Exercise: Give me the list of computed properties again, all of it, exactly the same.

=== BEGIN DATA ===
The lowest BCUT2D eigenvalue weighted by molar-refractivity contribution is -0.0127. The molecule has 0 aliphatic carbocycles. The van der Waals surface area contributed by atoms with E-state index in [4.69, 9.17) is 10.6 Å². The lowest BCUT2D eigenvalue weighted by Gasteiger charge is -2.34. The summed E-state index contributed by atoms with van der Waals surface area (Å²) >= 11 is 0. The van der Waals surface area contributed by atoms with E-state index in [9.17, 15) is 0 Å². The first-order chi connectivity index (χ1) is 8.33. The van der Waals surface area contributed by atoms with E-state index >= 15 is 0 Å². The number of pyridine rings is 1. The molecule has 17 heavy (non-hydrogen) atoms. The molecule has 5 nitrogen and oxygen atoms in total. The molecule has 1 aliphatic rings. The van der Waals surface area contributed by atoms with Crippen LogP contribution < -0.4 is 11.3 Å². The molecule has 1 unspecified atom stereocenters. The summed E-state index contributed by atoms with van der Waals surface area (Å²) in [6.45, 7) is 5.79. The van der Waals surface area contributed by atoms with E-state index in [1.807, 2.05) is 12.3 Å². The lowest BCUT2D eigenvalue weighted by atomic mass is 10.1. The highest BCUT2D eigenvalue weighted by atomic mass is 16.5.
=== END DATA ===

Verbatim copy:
The lowest BCUT2D eigenvalue weighted by molar-refractivity contribution is -0.0127. The molecule has 0 aliphatic carbocycles. The van der Waals surface area contributed by atoms with E-state index in [4.69, 9.17) is 10.6 Å². The lowest BCUT2D eigenvalue weighted by Gasteiger charge is -2.34. The summed E-state index contributed by atoms with van der Waals surface area (Å²) >= 11 is 0. The van der Waals surface area contributed by atoms with E-state index in [9.17, 15) is 0 Å². The first-order chi connectivity index (χ1) is 8.33. The van der Waals surface area contributed by atoms with E-state index >= 15 is 0 Å². The number of pyridine rings is 1. The molecule has 17 heavy (non-hydrogen) atoms. The molecule has 5 nitrogen and oxygen atoms in total. The molecule has 1 aliphatic rings. The van der Waals surface area contributed by atoms with Crippen LogP contribution < -0.4 is 11.3 Å². The molecule has 1 unspecified atom stereocenters. The summed E-state index contributed by atoms with van der Waals surface area (Å²) in [6.45, 7) is 5.79. The van der Waals surface area contributed by atoms with E-state index in [1.807, 2.05) is 12.3 Å². The lowest BCUT2D eigenvalue weighted by atomic mass is 10.1. The highest BCUT2D eigenvalue weighted by atomic mass is 16.5.